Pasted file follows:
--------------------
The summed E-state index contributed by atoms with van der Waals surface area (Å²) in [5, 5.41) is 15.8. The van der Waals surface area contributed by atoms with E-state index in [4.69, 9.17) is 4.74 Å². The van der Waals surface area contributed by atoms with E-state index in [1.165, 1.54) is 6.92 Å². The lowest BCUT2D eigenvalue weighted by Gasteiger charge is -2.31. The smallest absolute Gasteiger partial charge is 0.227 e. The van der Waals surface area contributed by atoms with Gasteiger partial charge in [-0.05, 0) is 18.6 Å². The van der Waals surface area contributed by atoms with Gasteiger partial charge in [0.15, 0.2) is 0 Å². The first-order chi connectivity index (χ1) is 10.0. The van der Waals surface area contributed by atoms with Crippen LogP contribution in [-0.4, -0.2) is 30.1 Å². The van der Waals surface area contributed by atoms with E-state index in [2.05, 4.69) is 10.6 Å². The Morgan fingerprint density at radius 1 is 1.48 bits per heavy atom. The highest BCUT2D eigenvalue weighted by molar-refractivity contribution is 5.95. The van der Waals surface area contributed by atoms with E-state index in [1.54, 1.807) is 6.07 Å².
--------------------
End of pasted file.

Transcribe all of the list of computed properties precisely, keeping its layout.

The summed E-state index contributed by atoms with van der Waals surface area (Å²) in [5, 5.41) is 15.8. The van der Waals surface area contributed by atoms with E-state index in [4.69, 9.17) is 4.74 Å². The van der Waals surface area contributed by atoms with E-state index in [1.165, 1.54) is 6.92 Å². The lowest BCUT2D eigenvalue weighted by Gasteiger charge is -2.31. The smallest absolute Gasteiger partial charge is 0.227 e. The van der Waals surface area contributed by atoms with Gasteiger partial charge in [-0.05, 0) is 18.6 Å². The van der Waals surface area contributed by atoms with Gasteiger partial charge in [0.15, 0.2) is 0 Å². The first-order chi connectivity index (χ1) is 10.0. The van der Waals surface area contributed by atoms with Crippen LogP contribution in [-0.4, -0.2) is 30.1 Å². The van der Waals surface area contributed by atoms with E-state index in [2.05, 4.69) is 10.6 Å². The Morgan fingerprint density at radius 1 is 1.48 bits per heavy atom. The highest BCUT2D eigenvalue weighted by molar-refractivity contribution is 5.95. The van der Waals surface area contributed by atoms with E-state index in [1.54, 1.807) is 6.07 Å².